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News

ETHIOPIA ROYAL ORCHESTRA COMPOSED OF ARMENIAN ORPHANS

16.12.2015


The group photo depicts Ethiopian imperial orchestra composed of Armenian young orphans having survived the Armenian Genocide.

The photo was taken in 1925, in Addis Ababa.



The great flow of Armenians to Ethiopia began after the terrible massacres of 1915. Many Armenians moved to Ethiopia by the support of their relatives. Their number here reached to one thousand five hundred. Later in 1924, the Ethiopian Crown Prince Ras Tafari Makonnene (later called Emperor Teferi Hayle Selasie I) was leaving for Switzerland to represent Ethiopia in the League of Nations. On his way he visited Jerusalem by the support of the Armenian Patriarch of Jerusalem. Here he was informed about 40 Armenian orphans who survived the massacre, and had created the brass band. Being inspired of their activities, he adopts all the forty orphans and the bandmaster Gevorg Nalbandyan, and invites them to Ethiopia and places them in his own palace. As a result, they formed the Ethiopian first imperial orchestra, which was called “Abpa lichoche” (“Forty children”).

The band composed of those Armenian orphans operates successfully, gets imperial support and becomes the core of the royal orchestra.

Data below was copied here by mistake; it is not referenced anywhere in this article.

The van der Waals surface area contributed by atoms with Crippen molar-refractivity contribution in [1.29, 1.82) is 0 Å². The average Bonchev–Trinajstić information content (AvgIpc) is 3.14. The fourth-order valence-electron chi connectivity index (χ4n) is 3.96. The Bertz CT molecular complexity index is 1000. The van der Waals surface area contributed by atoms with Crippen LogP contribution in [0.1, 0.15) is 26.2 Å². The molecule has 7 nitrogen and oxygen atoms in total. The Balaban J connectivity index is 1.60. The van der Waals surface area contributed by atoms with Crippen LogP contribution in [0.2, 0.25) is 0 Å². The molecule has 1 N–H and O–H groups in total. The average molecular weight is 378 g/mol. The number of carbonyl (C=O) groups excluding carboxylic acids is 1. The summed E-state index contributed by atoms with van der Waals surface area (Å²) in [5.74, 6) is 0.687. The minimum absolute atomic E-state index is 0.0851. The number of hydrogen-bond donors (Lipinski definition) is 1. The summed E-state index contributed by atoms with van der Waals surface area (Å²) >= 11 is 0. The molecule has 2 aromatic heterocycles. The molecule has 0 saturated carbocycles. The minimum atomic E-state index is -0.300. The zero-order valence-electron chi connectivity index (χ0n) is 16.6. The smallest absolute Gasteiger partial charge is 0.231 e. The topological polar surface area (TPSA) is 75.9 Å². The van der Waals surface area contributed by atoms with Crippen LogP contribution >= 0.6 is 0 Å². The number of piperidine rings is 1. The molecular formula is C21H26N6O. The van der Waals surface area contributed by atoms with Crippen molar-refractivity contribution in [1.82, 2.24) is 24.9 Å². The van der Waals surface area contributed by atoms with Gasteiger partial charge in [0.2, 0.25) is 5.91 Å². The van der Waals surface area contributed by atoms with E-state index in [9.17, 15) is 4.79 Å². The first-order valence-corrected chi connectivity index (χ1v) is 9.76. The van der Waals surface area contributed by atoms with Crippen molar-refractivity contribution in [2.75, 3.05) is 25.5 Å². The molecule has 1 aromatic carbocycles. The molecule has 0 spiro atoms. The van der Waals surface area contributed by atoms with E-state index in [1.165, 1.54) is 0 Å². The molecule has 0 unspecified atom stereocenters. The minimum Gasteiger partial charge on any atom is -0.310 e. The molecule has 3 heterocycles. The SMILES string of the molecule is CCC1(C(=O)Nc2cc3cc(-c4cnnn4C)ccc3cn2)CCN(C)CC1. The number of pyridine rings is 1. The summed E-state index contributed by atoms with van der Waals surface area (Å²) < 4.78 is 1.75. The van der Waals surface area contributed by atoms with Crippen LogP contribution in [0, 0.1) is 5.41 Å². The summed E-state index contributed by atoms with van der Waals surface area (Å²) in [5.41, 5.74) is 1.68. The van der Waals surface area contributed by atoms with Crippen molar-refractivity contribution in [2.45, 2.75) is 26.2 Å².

In 1925, on the occasion of New Year, the Ethiopian orchestra conveyed all his proceeds of the party organized in Addis Ababa to the children of the of Armenian General Benevolent Union orphanages.

“The exceptional loyalty you have shown towards this country has deeply touched me. I am proud to be an Armenophil. It is our family approach; my father was also Armenophil. I love you not only as the citizens of this country, my followers, but also because Armenians always had been cordial towards Ethiopia. Today, you are fully expressing your warmth as it is appropriate to the children of same nation”.


Hayle Selasiye I
Emperor of Ethiopia
Boris Adjemian, Paris


Photo: Collection of Armenian Genocide Museum-Institute



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During 2015, within the framework of the events dedicated to the 100th anniversary of the Armenian Genocide, the AGMI plans to organize nearly twenty different multilingual exhibitions of new scientific scholarship using modern technologies and design in different countries simultaneously. There will be accompanying exhibition leaflets, catalogues and booklets in Armenian and foreign languages. In parallel, the AGMI plans to publish memoirs and monographs in Armenian and foreign languages.

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Mickayel Frenkulyan, had studied at the Oberlin college in USA. He was a professor at the American college of Sebastia. In 1915 he was arrested and killed. A victim of Armenian Genocide.

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